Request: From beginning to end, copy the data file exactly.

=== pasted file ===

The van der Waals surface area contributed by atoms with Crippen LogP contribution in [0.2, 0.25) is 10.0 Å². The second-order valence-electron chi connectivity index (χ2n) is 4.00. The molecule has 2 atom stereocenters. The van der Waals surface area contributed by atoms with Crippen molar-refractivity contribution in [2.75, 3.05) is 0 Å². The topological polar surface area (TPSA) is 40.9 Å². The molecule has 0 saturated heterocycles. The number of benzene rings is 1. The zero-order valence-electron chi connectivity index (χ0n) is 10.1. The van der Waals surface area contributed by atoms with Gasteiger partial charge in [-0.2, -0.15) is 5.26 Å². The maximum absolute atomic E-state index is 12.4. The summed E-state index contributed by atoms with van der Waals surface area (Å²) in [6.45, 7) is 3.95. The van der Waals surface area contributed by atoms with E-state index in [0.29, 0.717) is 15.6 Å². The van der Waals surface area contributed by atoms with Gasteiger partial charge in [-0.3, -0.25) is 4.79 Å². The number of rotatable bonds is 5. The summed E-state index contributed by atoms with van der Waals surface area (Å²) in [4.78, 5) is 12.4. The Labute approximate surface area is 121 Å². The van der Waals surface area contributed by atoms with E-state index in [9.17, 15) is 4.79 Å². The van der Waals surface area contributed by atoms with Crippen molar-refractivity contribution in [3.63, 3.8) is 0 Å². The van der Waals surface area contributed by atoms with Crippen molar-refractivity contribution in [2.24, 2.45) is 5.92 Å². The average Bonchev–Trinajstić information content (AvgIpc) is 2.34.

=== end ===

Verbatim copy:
The van der Waals surface area contributed by atoms with Crippen LogP contribution in [0.2, 0.25) is 10.0 Å². The second-order valence-electron chi connectivity index (χ2n) is 4.00. The molecule has 2 atom stereocenters. The van der Waals surface area contributed by atoms with Crippen molar-refractivity contribution in [2.75, 3.05) is 0 Å². The topological polar surface area (TPSA) is 40.9 Å². The molecule has 0 saturated heterocycles. The number of benzene rings is 1. The zero-order valence-electron chi connectivity index (χ0n) is 10.1. The van der Waals surface area contributed by atoms with Gasteiger partial charge in [-0.2, -0.15) is 5.26 Å². The maximum absolute atomic E-state index is 12.4. The summed E-state index contributed by atoms with van der Waals surface area (Å²) in [6.45, 7) is 3.95. The van der Waals surface area contributed by atoms with E-state index in [0.29, 0.717) is 15.6 Å². The van der Waals surface area contributed by atoms with Gasteiger partial charge in [-0.3, -0.25) is 4.79 Å². The number of rotatable bonds is 5. The summed E-state index contributed by atoms with van der Waals surface area (Å²) in [4.78, 5) is 12.4. The Labute approximate surface area is 121 Å². The van der Waals surface area contributed by atoms with E-state index in [9.17, 15) is 4.79 Å². The van der Waals surface area contributed by atoms with Crippen molar-refractivity contribution in [3.63, 3.8) is 0 Å². The van der Waals surface area contributed by atoms with Crippen molar-refractivity contribution in [2.24, 2.45) is 5.92 Å². The average Bonchev–Trinajstić information content (AvgIpc) is 2.34.